I take comfort from others who have wandered this writerly wilderness before me. Hemingway, by his own count, rewrote A Farewell to Arms at least fifty times. In Speak, Memory, Vladimir Nabokov admitted, “I have rewritten — often several times — every word I have ever published. My pencils outlast their erasers.” Dorothy Parker once said in an interview in The Paris Review: “I can’t write five words but that I can change seven.”
“Put down everything that comes into your head and you’re a writer,” Colette wrote in Casual Chance. ”But an author is one who can judge his own stuff’s worth, without pity, and destroy most of it.”
The Ah-ha! Draft
Then suddenly, ruthlessly, doggedly, a draft comes along that doesn’t seem so bad. In fact, it’s pretty good. Damn good! I dance to the rhythm of the words, the harmonies that weave and cascade and soar to a crescendo. I fall in love again.
Yes, the scaffolding still has to be removed: all those dialogue tags and characters descriptors and narrative directions that helped me find my way through the story, but which a reader doesn’t need at all.
By now my book-world is fully formed and well-populated. I’ve structured a clear path to lead the reader from first page to last. All that’s left is to free the path of impediments. With the dedication of a Japanese gardener, I rake away the boulders of over-description, the rocks of cliché and jargon, and infelicitous phrases. With each raking, I expose a new crop of obstacles, but smaller ones, easily removed, until the path is a smooth white swath in the moonlight.
Oh, how I strain for metaphors to describe this painful business, this drudgery that writing becomes, the uncertainty of it, the mysterious desire and dread that push and pull me through these endless draft.
“There is no god,” says Cormac McCarthy, “and we are its prophets.”
I think this book is done. The characters move through their world with authenticity: yes! The story unfolds in an inevitably yet surprising way: yes!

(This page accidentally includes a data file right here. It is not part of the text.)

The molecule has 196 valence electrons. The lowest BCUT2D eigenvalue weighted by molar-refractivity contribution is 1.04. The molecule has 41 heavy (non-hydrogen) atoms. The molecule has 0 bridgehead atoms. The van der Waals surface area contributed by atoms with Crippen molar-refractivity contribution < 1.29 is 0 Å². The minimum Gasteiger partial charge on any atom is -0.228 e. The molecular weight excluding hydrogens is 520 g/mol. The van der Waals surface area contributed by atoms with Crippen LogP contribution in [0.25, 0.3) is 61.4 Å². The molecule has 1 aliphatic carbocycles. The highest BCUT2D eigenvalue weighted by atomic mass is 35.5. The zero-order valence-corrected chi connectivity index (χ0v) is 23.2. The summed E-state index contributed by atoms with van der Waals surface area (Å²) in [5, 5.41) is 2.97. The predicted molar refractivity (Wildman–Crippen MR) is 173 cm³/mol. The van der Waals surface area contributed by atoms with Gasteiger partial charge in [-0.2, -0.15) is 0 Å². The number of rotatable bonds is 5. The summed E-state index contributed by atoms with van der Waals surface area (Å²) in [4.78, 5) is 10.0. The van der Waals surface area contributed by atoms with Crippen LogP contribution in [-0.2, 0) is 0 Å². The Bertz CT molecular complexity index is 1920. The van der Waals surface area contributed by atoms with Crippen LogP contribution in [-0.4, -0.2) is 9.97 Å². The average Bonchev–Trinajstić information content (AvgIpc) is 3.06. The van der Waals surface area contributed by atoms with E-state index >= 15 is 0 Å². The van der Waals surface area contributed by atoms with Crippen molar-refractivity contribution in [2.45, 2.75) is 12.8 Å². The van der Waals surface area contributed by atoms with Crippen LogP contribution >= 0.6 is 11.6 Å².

I label this final iteration Agent’s Draft. Or Editor’s Draft. Or perhaps Reader’s Draft. I nudge my featherless chick from the nest.
I cross my fingers that a note won’t come back like the one Samuel Johnson sent to a hapless writer: “Your manuscript is both good and original; but the part that is good is not original, and the part that is original is not good.”
Like James Herriot, I have become a “connoisseur of that nasty thud a manuscript makes when it comes through the letter box”—no less nasty when the thud I hear is digital.
I lash about, looking for something to blame. I’m too young. Too old. The wrong gender. The wrong colour. I live in the wrong place. My writing is too sophisticated. Too experimental. Too. Too. Too.
Hopeless outrage crashes over me in waves that diminish slowly, birthing contractions in reverse. In the spaces between, I try to convince myself that the rejected draft is just fine. After all, wasn’t J. K. Rowling’s first Harry Potter manuscript rejected 12 times? Wasn’t Stephen King’s Carrie was rejected 30 times. Wasn’t Gone With The Wind sent back a whopping 38 times? Even my own Convict Lover was rejected by dozens of publishers before it found a home; Refuge, too.
Should I courageously defend this “final draft”? Or am I foolishly clinging to a flawed version of what this book could be?
The work is too hard. Too uncertain. “I want to quit,” I say to my husband. “Quit then,” he says, knowing I won’t, but knowing too that I need to know that I can. We do this for each other.
In days, or weeks, or months, the despair softens until I think I hear the manuscript calling. Maybe a different point of view? A shift to the present tense? A new path through the story? Eventually, I listen. One possibility seems intriguing. I open the file, press duplicate, and give the file a new start-date, a new draft number.
And this, I believe, is what makes a writer. Not overweaning talent or luck or connections, but this stubborn willingness to start another draft—however that word is defined—and another and yet another until the work is well and truly done.